So, the incarnation is a beginning point for me in understanding events like the Virgin Birth, the resurrection, and transfiguration of Jesus the Christ. And if I believe that God created this world then incarnation and creation are in a sense, one and the same. Or to put this in the words of the early church fathers and mothers: grace is not something “extra” added onto nature, but grace inheres in and perfects nature. Nature is good, created by God, and the place in which God dwells.


So often when something extraordinary happens, Christians label it as a “miracle,” that is, something done outside of the natural world by a supernatural force (God). This supernatural God interferes/intervenes periodically with special providence. For some Christians, this works. It does not for me because I would rather believe that there is so much more to nature and God’s relationship to nature that we can know or understand. I find some of the Eastern Orthodox theology helpful at this point: that divine grace is not something “added” to the creation, but is indeed in the act of creation itself. (Maximos the Confessor) God is present “in”, “with”, and “under.” This sacramental language is also present in much of the Western tradition. This is a version of what we might call panentheism.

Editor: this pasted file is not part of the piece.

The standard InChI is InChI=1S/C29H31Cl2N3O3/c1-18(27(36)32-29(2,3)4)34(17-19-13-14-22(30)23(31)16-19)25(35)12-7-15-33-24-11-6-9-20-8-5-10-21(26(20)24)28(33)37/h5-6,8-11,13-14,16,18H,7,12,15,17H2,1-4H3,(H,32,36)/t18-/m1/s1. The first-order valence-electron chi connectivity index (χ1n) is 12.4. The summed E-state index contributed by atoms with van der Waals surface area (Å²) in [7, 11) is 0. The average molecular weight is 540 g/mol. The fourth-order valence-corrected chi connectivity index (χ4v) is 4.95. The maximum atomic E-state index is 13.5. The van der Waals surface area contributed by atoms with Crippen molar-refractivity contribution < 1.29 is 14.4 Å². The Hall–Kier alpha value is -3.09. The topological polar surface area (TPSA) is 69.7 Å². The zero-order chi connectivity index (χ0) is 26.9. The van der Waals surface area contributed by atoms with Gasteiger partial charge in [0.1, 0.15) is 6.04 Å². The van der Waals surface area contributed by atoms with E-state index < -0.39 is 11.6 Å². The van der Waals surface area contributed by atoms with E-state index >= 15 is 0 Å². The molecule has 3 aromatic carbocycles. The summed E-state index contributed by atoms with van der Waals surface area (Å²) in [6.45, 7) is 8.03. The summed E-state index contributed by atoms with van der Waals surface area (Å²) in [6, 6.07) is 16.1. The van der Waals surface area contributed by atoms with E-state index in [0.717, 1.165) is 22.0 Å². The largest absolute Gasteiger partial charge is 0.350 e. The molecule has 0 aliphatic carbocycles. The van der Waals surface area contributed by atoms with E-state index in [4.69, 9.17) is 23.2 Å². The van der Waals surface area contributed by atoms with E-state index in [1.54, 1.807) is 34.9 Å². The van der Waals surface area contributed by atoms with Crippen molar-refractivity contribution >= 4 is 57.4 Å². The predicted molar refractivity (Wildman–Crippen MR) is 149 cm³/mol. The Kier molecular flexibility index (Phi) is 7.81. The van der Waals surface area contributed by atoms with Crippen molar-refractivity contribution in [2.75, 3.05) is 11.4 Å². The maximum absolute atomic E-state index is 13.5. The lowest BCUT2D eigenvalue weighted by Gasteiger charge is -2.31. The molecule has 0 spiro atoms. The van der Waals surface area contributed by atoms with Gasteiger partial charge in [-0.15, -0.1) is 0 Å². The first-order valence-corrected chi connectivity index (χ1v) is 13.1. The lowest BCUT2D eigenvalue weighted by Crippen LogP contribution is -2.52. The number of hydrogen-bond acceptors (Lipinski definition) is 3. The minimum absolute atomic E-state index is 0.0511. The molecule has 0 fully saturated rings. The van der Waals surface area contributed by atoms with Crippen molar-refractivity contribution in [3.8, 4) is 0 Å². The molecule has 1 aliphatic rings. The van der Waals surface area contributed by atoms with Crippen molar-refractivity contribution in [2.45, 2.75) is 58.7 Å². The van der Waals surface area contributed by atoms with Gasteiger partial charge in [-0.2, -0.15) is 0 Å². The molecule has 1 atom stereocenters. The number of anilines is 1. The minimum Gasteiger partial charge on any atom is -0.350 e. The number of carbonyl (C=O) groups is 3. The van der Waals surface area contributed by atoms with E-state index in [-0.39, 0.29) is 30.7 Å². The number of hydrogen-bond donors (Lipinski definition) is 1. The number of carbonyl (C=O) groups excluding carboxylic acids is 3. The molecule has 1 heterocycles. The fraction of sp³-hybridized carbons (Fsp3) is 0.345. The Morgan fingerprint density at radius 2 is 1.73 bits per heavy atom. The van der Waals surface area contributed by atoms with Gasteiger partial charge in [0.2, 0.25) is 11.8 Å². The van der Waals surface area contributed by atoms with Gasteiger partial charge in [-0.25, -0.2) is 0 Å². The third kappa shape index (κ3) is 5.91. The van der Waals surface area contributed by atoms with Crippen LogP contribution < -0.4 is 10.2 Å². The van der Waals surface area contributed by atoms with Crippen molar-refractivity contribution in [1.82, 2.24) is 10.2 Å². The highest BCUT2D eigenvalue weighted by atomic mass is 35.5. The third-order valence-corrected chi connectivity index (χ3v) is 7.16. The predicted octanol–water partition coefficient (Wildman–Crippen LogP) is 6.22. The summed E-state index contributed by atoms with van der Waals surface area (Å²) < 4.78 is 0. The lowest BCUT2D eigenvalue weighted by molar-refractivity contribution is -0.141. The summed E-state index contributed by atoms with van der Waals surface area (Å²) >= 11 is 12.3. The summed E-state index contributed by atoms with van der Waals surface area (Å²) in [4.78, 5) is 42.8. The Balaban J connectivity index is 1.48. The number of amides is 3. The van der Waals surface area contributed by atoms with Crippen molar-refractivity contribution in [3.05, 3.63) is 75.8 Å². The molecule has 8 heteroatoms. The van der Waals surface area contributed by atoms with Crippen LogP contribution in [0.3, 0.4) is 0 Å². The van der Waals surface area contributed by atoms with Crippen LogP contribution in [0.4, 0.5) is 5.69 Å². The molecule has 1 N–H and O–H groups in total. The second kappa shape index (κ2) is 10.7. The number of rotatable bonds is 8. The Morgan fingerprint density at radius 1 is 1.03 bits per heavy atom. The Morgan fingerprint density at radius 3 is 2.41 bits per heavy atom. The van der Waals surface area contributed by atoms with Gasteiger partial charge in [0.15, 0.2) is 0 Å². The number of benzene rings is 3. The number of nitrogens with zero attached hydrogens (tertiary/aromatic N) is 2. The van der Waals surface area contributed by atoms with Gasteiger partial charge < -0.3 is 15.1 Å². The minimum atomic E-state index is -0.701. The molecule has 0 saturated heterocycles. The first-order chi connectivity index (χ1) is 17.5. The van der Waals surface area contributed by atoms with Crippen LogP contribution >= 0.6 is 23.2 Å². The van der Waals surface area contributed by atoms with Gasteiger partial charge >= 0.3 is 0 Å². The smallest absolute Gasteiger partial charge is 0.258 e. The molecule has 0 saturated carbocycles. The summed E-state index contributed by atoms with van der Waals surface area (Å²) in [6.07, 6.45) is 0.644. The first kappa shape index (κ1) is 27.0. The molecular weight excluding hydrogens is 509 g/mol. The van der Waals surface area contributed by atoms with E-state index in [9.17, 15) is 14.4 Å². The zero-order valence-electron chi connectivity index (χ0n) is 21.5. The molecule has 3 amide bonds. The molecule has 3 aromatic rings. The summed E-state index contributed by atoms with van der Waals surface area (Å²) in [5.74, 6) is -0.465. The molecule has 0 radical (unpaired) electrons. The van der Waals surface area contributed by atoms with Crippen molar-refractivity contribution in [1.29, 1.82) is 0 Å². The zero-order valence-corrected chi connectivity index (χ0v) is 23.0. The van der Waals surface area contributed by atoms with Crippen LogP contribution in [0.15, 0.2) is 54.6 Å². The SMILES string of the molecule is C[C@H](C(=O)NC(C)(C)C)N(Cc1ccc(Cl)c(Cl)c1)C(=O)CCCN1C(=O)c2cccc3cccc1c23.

When I think about the Virgin Birth, I think about God’s grace co-inhering in the natural order. God’s incarnation doesn’t come apart from it, but deeply within it—in Mary’s womb, even if it is in ways, which we do not understand. Modern science can help us interpret much of the natural world, revealing how complex and mysterious God’s creation really is. The process of birth, of parthenogenesis, of reproduction is amazing in and of itself. But there is always “the more,” the mystery that transcends or deepens our awareness of God’s creation. God takes the world so seriously that God enters into divine partnership with Mary, a poor Jewish woman, to become incarnate. Mary does give her consent. I believe the Virgin Birth is not about “purity” or “sexual abstinence.” These notions of “purity” can be dangerous in a world that already discounts women and the poor. What God does is much more than that. And what Mary does is certainly more than being a passive, pure “vessel.” To quote Philip Hefner: “We are what nature can become.” And this is because God becomes within us, in our bodyselves, fully and naturally in Christ. The virgin conception of Mary is not some supernatural, external magic trick by an intervening God but instead a manifestation of the gracious, creative God who so loves the world that God chooses to become deeply embodied within it.